Teachers’ thoughts on AI in the classroom

Many of you know that teachers this year were asked to include a policy on the use of Artificial Intelligence (AI) in their syllabi. Yet many teachers have different opinions on how AI should be used in the classroom. I asked three teachers–Mrs. Verdeur, Mr. Greenberg, and Professor Desai–about their opinions on this pressing topic. 

The first question I asked was, “Do you currently allow students to use AI for their work?” 

Not one of them allows their students to use AI at the moment for their work; however, some believe there are exceptions to this rule. While Mrs. Verdeur’s students are not permitted to use [AI] in [her] class,” Mr. Greenberg argues that “large language models like ChatGPT…have their place in [his] classroom, [just] not for every assignment.”

The next question I posed was “Have you had any thoughts on allowing students to use AI in the future?” 

Both Professor Desai and Mr. Greenberg said that they would allow students to use AI in the future. Prof. Desai said that for example, “if a student was writing a report and wanted to use ChatGPT as one of their sources, [use of AI would be permitted], as long as the student cited the sources correctly.” Similarly, Mr. Greenberg responded that “for certain assignments, [he] will give them the option, because “the tools are really useful but they are still in development and can often provide incorrect information.”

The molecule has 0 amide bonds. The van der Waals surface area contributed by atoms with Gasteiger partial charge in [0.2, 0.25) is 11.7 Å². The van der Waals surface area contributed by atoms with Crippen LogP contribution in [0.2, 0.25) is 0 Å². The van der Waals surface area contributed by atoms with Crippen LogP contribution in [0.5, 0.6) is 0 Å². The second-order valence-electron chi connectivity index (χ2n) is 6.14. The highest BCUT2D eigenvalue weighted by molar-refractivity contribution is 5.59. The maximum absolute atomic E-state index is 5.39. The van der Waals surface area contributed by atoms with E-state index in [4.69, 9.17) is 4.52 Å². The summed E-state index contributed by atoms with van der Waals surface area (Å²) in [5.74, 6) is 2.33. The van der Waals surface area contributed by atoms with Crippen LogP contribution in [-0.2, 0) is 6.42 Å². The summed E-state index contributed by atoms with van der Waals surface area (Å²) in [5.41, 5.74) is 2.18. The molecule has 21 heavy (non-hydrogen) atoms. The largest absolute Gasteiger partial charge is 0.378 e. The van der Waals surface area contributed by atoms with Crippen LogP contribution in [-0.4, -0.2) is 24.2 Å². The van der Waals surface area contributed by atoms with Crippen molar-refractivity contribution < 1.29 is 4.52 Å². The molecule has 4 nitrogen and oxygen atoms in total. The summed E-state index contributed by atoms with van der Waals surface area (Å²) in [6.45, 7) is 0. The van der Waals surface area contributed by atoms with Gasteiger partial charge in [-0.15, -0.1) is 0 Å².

While both Prof. Desai and Mr.Greenberg agree that they would allow students to use AI in the future, Mrs. Verdeur is more doubtful. She said “My goal is to help give students the skills they need to read and write most effectively when they leave Agnes Irwin. I don’t see how generative AI will help them do that. I believe in the adage ‘never do for students what they can do for themselves.’ Just as it is harmful for tutors to write papers for students, it is just as harmful for AI to write papers for students. I don’t see any difference.” She added: “ Beyond classroom assignments, I see a larger danger  in the use of AI. The creation of literature, art, music and other forms of expression are part of what makes us human. Since AI can’t feel, think or empathize, it can’t create the kind of art that moves us forward as a culture. However, it can create the appearance of artistic works that put real artists out of business. I don’t want to encourage the use of something I see as a possible threat to social and cultural progress.”     

  As we see the use of AI increase, it continues to divide teachers and students on the correct way to use it and monitor its use. For some teachers like Mrs.Verdeur, it is something that should be avoided. While for others like Mr.Greenberg and Prof. Desai, it is a tool that should be used carefully and correctly. AI is only going to get better with time, and this conversation is just beginning; the discussion of its use and its future in the classroom will continue to be brought up. 

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